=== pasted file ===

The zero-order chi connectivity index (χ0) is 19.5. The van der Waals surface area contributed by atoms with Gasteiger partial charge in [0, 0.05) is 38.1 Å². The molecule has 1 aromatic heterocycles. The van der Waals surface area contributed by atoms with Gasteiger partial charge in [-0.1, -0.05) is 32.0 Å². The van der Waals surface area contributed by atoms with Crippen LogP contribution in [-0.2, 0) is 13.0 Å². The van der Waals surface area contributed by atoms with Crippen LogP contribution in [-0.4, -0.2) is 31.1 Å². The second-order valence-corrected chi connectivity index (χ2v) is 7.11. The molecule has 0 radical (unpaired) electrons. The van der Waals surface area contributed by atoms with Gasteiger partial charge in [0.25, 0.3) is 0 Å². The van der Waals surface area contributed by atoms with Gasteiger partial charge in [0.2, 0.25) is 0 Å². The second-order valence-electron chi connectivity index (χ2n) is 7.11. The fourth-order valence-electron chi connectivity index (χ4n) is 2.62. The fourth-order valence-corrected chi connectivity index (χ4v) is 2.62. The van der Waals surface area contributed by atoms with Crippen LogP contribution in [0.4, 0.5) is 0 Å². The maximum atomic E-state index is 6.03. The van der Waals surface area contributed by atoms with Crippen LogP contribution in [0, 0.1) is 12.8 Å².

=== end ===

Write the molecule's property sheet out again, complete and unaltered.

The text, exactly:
The zero-order chi connectivity index (χ0) is 19.5. The van der Waals surface area contributed by atoms with Gasteiger partial charge in [0, 0.05) is 38.1 Å². The molecule has 1 aromatic heterocycles. The van der Waals surface area contributed by atoms with Gasteiger partial charge in [-0.1, -0.05) is 32.0 Å². The van der Waals surface area contributed by atoms with Crippen LogP contribution in [-0.2, 0) is 13.0 Å². The van der Waals surface area contributed by atoms with Crippen LogP contribution in [-0.4, -0.2) is 31.1 Å². The second-order valence-corrected chi connectivity index (χ2v) is 7.11. The molecule has 0 radical (unpaired) electrons. The van der Waals surface area contributed by atoms with Gasteiger partial charge in [0.25, 0.3) is 0 Å². The van der Waals surface area contributed by atoms with Gasteiger partial charge in [0.2, 0.25) is 0 Å². The second-order valence-electron chi connectivity index (χ2n) is 7.11. The fourth-order valence-electron chi connectivity index (χ4n) is 2.62. The fourth-order valence-corrected chi connectivity index (χ4v) is 2.62. The van der Waals surface area contributed by atoms with Crippen LogP contribution in [0.4, 0.5) is 0 Å². The maximum atomic E-state index is 6.03. The van der Waals surface area contributed by atoms with Crippen LogP contribution in [0, 0.1) is 12.8 Å².